not having had a cultural category for queer identity and orientation at the time, the broader spiritual principle underlying this teaching wasn’t made explicit in the Bible: We are not made for partnerships that are unnatural for us, in whatever way we are made. For example, we now know that many of us (though not the majority) are made neurologically, genetically, and hormonally “queer”; in other words, some of us are fearfully and wonderfully made with a gender and sexual orientation that falls somewhere in the LGBTQ spectrum from birth. For those of us who are naturally trans* to live as cisgender, and/or for those of us who are only sexually compatible with others gendered most like us, to partner with those we simply can’t would be an “unnatural act” for us, just as performing a homosexual act outside a heterosexual covenant would be “unnatural” for a straight person. Loving one another in the ways that are God-given and natural for each of one of us as we are is the only love that is sacramental.
As most often happens when one’s view of the Bible is prefaced as Clements does, what follows is a reinterpretation of the Bible to support one’s own belief and experience. That is what we hear from Clements.
Another recent example of this occurred at California Baptist University. Domaine Javier, born male and now living as a transgendered woman, applied to the school as a woman. According to the report,
California Baptist University has rescinded a 24-year-old transgender woman’s acceptance after school officials discovered she had been featured in an MTV True Life episode revealing her transgender identity.
She was accepted to CBU’s nursing program and planned to start classes this month. But in July she received a letter temporarily expelling her for “committing or attempting to engage in fraud or concealing identity,” and presenting false or misleading information during the university’s judicial process, according to the Press-Enterprise of Riverside. Her expulsion was finalized August 30.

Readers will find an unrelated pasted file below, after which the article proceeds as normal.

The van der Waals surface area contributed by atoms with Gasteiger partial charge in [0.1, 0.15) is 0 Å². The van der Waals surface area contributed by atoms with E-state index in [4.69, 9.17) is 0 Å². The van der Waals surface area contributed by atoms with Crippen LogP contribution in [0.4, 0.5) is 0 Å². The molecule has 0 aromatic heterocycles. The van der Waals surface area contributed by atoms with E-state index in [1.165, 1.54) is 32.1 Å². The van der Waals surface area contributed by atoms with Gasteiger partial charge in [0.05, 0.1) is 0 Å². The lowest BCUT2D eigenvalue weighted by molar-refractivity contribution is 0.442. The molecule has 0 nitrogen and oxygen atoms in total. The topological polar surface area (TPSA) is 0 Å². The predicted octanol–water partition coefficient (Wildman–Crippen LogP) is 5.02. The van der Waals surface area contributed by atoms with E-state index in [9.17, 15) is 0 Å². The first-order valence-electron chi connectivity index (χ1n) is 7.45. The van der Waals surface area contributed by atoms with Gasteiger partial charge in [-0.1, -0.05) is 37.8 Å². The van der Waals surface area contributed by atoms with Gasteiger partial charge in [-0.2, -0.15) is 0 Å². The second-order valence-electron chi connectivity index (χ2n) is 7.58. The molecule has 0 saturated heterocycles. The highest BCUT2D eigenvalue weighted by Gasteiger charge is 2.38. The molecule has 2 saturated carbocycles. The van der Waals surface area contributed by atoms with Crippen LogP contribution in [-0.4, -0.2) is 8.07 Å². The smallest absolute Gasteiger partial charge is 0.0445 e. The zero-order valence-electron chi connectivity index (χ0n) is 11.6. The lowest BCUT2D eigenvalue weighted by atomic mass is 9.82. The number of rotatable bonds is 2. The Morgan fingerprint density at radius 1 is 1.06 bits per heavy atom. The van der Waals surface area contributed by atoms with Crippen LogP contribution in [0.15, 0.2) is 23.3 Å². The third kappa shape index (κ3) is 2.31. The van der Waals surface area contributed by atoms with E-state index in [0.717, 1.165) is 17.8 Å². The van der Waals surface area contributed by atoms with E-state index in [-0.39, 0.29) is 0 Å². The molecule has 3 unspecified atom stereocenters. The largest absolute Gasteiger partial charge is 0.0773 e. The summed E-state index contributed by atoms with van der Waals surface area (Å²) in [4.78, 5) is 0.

“This totally ruined my career path,” Javier told the Press-Enterprise. “I’ve been trying to finish as soon as possible. … I didn’t know [Baptists] were that extreme.”
The most recent update is that “California Baptist University has been sued to a transgender student who was expelled by the academic institute for inaccurately stating that he was female.”
These two recent examples in Christian schools, one a teacher and the other a student, reflect the reinterpretation of the Bible based on the moral tsunami now occurring in our culture. We must stand firmly on the Word of God, “thus says the Lord,” and we must apply it pastorally with wisdom and discernment.
Though these two incidences occurred in Christian Universities, and though they live by different legal requirements than does the church, as pastors and leaders of the church we must prepare God’s people to understand these issues and to know how to respond and engage. We must also prepare our young people to know, understand and live under the Lordship of Christ in all areas of life, including human sexuality. We also must pray for our Christian universities that they will stand firm on God’s truth. And finally we must be prepared as a church to think through these issues and how we ought to live, serve and minister both with and against the grain of this fallen-redeemed-not-yet-glorified existence.
Some of these issues are the reason why we are addressing the theme of “Christian Faithfulness in a Changing Culture” at our upcoming EFCA Theology Conference. Please plan to join us!